Library, Biotech Hub Part of Creve Coeur Strategic Planning Wish List
The city of Creve Coeur has engaged a consultant to help sort out a vision for the future.
If you had the chance to write a news headline about Creve Coeur today that you'd see in five years, what would you write?
That was part of a recent assignment for city council members, who are working through a strategic planning process to map out a vision, a mission statement and how to reach goals in the city.
This process is not part of the expected re-evaluation of Creve Coeur's Comprehensive Plan, a document that guides land-use decisions.
Among the ideas which were brainstormed at a City Council work session December 18, Mayor Barry Glantz's referred to a Creve Coeur library branch, Ward 4 Councilman Scott Saunders talked about a City Sculpture Park and Ward 2's AJ Wang talked about a city fireworks display, while Ward 1 Councilwoman Beth Kistner mentioned a "New Boutique Hotel and restaurant opens in downtown Creve Coeur."
Several mentions referenced developing Creve Coeur's standing as a biotech hub, or as Ward 3 Councilman Bob Hoffman put it, the "Technology Capitol of Missouri."
The city is currently engaged in an effort with Monsanto, The Donald Danforth Plant Science Center and others to come up with a marketing strategy for the Olive Blvd. Warson Road corridor.
Considerable time was spent in the session talking about the appeal of having a central meeting space people could access, be it a library or other community center, and if Creve Coeur, by way of Interstate 270 running through it, faces a special challenge in building a sense of a single community.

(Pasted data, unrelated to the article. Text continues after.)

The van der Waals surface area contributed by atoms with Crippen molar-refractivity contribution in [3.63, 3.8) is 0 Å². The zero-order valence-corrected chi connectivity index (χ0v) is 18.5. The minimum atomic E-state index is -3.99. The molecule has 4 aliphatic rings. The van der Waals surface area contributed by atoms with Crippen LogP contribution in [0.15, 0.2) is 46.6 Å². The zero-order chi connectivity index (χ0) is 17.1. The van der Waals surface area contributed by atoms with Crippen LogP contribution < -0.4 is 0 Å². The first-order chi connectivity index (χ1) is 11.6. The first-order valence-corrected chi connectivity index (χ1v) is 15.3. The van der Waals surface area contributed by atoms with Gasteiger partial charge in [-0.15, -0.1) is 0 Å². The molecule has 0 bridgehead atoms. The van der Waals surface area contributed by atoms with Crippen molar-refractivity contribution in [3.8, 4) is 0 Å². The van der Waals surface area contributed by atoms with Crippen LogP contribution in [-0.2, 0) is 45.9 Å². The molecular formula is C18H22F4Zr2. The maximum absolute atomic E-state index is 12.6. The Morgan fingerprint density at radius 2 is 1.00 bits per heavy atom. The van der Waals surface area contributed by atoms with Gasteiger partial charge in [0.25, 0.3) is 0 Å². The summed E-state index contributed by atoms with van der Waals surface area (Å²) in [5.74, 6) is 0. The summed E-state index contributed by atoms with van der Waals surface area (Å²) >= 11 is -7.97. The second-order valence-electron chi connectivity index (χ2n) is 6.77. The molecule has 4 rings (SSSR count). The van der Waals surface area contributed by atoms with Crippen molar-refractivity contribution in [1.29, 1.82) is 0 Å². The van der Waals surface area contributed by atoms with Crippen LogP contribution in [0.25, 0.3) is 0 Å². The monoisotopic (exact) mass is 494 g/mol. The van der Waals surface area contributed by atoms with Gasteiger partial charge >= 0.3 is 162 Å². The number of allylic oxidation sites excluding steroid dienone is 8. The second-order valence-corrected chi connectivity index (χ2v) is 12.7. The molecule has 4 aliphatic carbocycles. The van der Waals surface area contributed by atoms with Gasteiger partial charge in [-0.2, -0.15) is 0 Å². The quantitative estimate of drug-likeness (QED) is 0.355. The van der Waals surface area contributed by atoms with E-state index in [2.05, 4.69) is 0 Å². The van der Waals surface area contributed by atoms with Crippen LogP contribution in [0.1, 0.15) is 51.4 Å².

"It does feel like its 2 little cities," Ward 3 Councilwoman Charlotte D'Alfonso said, pointing out the city serves multiple school districts, each of which has its own sense of community, especially at the elementary school level. She recounted her own experience with a friend from Ward 1 on the eastern side of the city. When they decided to meet at a St. Louis Bread Company, each chose different locations.
None of these proposals exist in a vacuum, and would be considered in context with other challenges and opportunities facing the city, including a looming employee pension liability, the need to pay down Millennium Park debt, all while maintaining a level of city services residents have come to expect, in an economy that is still in recovery.
A consultant will be working with city staff and will then reconvene with council members January 9 before formulating a "mission statement" to support a vision for the future. Eventually, a final report will be delivered to Creve Coeur's City Council.
What do you think of the wish list of items you've seen here? Would you support bringing a library to Creve Coeur? Add your own thoughts in the comment section.